The reason to build the stone church dedicated to St Nicholas, highly revered saint in Old Rus’, was his wonderworking icon found near the town Belev by the river Gostun’, which gave its name to the church. At the sough side of the Ivanovskaya Square there used to be an old wooden church of St Nicholas the Linen, where canvases and linen had been consecrated. Upon the order of Tsar Vasily III, it took only 9 weeks to build a new brick church for the icon instead of the old one. Aloisio the New, Italian architect, who had arrived in Moscow in 1504, became the author of the building. The church was consecrated on 1 October 1506, and probably at the same time it was established a cathedral.

Under Ivan the Terrible, the icon revealed another miracle of healing and, after returning from the Kazan campaign, the Tsar ordered to paint frescoes and decorate the cathedral. In 1560, a side chapel in the name of theEntry into the Church of the Most Holy Virgin Mary was erected as a separate small church at the north wall of the cathedral. It served as a family chapel on the new court of tsar’s brother. The time, when another side chapel in the name of St Anne’s Conception appeared on the south side of the cathedral remains unknown.

The first image of the cathedral was depicted on plan ‘Kremlenagrad’ of the early 1600s, where it is shown from the East. Tree apsidioles occupy the middle part of the façade. The wall of the quadrangle (chetverik) finishes with three arched gables, covered by curvilinear roofing which is crowned by one dome on the drum. The arched gables are cut from the wall by the expanded cornice. The middle arched gable, bigger in size, places a round window, similar to the one on the west façade of the Archangel Cathedral and depicted on the mentioned plan on the east façade of the Ascension Cathedral. The one-dome side chapel with similar architectural features was added to the temple from the north side. A single-storey site links on to the church from the south.

The temple had many times suffered from fire, after which it fell into disrepair, but, as time passed, it was renovated and revered both by the tsar court and the churchmen. In 1714, a part of St Nicholas the Wonderworker’s relics was donated to the temple. Tsars had many times visited it on holidays. It was also here that Peter III and Catherine II took an oath before the enthronement.

During one of the repairs in 1754, the complex roof slab with arched gables of the church and side chapel was substituted by a simple helm roof. New refectory was also built instead of the dilapidated one.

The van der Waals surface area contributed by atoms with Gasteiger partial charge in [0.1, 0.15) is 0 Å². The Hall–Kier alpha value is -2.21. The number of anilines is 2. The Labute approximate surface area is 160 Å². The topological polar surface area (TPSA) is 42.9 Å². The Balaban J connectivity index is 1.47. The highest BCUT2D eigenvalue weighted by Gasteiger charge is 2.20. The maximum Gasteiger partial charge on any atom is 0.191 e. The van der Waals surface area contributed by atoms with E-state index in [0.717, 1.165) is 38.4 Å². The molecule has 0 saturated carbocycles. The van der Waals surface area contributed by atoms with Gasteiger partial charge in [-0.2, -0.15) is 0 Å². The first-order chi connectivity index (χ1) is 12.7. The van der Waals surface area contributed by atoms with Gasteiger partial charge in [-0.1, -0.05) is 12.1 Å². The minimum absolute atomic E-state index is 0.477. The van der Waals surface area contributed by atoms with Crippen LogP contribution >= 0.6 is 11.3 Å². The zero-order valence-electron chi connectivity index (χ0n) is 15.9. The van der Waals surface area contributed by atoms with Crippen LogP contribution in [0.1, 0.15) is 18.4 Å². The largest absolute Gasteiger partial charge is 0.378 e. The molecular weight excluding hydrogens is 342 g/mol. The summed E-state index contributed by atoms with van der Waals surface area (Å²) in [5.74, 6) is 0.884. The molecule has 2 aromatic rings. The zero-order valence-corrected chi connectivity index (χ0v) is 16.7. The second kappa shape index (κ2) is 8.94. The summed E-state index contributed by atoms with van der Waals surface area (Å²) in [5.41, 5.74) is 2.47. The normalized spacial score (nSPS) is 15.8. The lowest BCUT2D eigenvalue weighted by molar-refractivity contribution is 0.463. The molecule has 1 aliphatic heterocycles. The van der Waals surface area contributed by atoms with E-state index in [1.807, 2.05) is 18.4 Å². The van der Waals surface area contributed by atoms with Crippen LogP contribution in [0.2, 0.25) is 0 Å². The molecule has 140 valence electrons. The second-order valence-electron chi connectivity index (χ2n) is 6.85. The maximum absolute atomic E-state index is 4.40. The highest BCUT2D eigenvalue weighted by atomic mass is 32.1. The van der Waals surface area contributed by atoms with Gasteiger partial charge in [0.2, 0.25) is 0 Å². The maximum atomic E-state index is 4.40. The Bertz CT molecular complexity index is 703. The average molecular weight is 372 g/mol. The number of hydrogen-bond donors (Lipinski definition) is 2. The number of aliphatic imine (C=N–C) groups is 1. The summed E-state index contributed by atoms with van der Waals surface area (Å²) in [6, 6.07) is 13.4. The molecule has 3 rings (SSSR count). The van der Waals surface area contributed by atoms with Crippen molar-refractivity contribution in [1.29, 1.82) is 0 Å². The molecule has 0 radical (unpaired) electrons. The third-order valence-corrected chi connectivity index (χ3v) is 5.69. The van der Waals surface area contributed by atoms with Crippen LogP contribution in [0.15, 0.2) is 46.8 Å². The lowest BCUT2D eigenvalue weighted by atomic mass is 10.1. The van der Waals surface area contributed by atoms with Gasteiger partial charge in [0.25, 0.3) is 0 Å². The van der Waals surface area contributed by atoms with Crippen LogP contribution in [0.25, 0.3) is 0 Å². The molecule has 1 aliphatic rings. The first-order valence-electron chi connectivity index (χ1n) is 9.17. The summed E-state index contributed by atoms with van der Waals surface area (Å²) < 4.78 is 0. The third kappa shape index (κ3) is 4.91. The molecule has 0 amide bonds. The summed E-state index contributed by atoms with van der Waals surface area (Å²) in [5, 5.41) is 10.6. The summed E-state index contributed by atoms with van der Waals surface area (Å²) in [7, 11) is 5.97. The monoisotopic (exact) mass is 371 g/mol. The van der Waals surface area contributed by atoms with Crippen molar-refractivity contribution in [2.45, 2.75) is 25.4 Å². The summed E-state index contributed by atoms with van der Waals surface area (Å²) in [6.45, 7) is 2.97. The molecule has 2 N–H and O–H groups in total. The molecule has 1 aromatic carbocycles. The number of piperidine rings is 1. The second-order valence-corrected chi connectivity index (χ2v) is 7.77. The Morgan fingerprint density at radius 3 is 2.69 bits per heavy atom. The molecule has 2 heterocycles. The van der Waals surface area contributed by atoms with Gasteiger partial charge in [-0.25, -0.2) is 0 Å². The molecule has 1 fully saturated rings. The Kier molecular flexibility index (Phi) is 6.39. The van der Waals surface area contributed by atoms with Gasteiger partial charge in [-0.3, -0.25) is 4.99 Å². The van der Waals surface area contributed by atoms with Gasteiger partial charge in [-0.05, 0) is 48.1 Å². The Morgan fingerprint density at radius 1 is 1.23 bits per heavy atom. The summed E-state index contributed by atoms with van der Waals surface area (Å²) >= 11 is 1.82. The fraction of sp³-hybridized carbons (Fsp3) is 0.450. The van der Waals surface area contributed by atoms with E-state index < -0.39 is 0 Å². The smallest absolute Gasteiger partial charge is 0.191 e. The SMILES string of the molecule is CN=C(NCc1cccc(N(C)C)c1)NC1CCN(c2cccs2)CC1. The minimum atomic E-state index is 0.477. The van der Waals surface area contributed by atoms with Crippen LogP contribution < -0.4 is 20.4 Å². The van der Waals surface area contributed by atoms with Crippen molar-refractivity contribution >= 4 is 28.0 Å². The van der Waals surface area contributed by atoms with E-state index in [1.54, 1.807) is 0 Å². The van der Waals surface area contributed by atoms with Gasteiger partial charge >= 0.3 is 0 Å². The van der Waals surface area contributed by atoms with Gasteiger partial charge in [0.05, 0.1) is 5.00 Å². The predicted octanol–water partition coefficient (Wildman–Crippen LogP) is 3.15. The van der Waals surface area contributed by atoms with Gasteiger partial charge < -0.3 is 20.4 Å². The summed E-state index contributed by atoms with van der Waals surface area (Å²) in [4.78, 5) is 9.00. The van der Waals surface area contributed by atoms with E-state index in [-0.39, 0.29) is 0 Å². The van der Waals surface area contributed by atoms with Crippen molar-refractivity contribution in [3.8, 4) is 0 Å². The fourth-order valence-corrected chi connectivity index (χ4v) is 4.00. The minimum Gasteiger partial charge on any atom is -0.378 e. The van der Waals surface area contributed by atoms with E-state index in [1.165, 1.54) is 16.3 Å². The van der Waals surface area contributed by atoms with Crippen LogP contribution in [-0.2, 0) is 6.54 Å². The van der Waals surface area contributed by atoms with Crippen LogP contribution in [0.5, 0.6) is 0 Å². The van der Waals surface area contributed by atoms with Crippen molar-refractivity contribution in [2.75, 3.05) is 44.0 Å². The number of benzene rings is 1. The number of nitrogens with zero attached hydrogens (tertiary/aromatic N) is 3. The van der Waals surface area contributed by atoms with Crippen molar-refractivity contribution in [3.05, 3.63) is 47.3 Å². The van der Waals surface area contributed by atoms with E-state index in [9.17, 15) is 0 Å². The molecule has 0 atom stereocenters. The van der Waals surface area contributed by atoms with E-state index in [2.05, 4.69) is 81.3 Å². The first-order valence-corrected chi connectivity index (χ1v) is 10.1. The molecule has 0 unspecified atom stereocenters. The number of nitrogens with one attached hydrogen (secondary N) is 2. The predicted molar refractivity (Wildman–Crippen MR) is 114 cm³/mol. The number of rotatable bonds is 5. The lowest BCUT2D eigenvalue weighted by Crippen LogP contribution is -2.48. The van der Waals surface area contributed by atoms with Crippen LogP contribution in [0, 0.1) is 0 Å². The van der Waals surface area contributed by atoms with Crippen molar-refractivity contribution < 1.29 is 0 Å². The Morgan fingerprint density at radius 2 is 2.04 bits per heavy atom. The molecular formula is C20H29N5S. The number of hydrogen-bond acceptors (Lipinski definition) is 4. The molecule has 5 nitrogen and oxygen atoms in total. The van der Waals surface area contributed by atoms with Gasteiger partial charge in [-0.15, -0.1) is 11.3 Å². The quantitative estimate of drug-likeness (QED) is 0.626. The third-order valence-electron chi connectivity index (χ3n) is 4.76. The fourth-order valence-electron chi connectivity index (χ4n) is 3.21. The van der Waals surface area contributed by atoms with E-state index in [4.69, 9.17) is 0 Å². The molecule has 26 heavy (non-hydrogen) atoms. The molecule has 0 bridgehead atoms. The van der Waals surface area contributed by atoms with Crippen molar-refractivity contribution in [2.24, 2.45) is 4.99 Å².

After French invasion, the temple’s interior was devastated, but the building itself remained. In 1816, the priestinformed the metropolitan about the necessity to reconstruct the ancient church, since its exterior ‘does not correspond to the beauty of the place it occupies’. The reconstruction of the cathedral had already started, but Prince Yusupov, Head of the Kremlin Expedition, opposed to the fashionable Gothic style the church was transformed to. He thought that it was necessary to preserve old forms of ancient monument. The works were suspended till Emperor Alexander I’s decision.

In 1817, the Moscow waited for the visit of Prussian King Frederick William III, partner of Alexander I in the Holy Alliance. He was famously fond of military parades and, for this reason, the Ivanovskaya Square was extended and made a parade ground. The ramshackle Church of St Nicholas of Gostun was dismantled with the permission of His Imperial Majesty.

Taking into consideration the popularity among many common and high-ranking people, the Synod confirmed the transfer of altar and all relics of the destroyed church into the new one in the Assumption Belfry. The new altar of St Nicholas of Gostun was consecrated in June 1817.

To avoid public discontent, the old church was dismantled at night on 7 August 1817 by the regiment of soldiers headed by engineer A. Betancourt, who was one of the ‘Manezh’ builders.

It is worth noticing that in the 16th century Ivan Fedorov served as a deacon in the Church of St Nicholas of Gostun. He was the first person to introduce a printing press into Russia and the one, who published the first book ‘Apostle’ in Russia in 1564.

Church of St Nicholas of Gostun on the Ivanovskaya Square 
Drawing of the late 19th – early 20th ccFragment of the plan ‘Kremlenagrad’ with theChurch of St Nicholas of Gostun 
Fragment of the plan ‘Kremlenagrad’ of the early 1600s.Panorama of the Ivanovskaya Square with the Church of St Nicholas of Gostun (in the foreground, centre), view from the south F. Alexeev, early 1800s

Church of St Nicholas of Gostun(in the right foreground), view from the north-west
F. Alexeev, early 1800sView of the south-east part of the Kremlin with the Church of St Nicholas of Gostun (in the centre)View of the parade ground and panorama of the Ivanovskaya Square after the Church of St Nicholas of Gostun was dismantled  
Drawing, 1850s.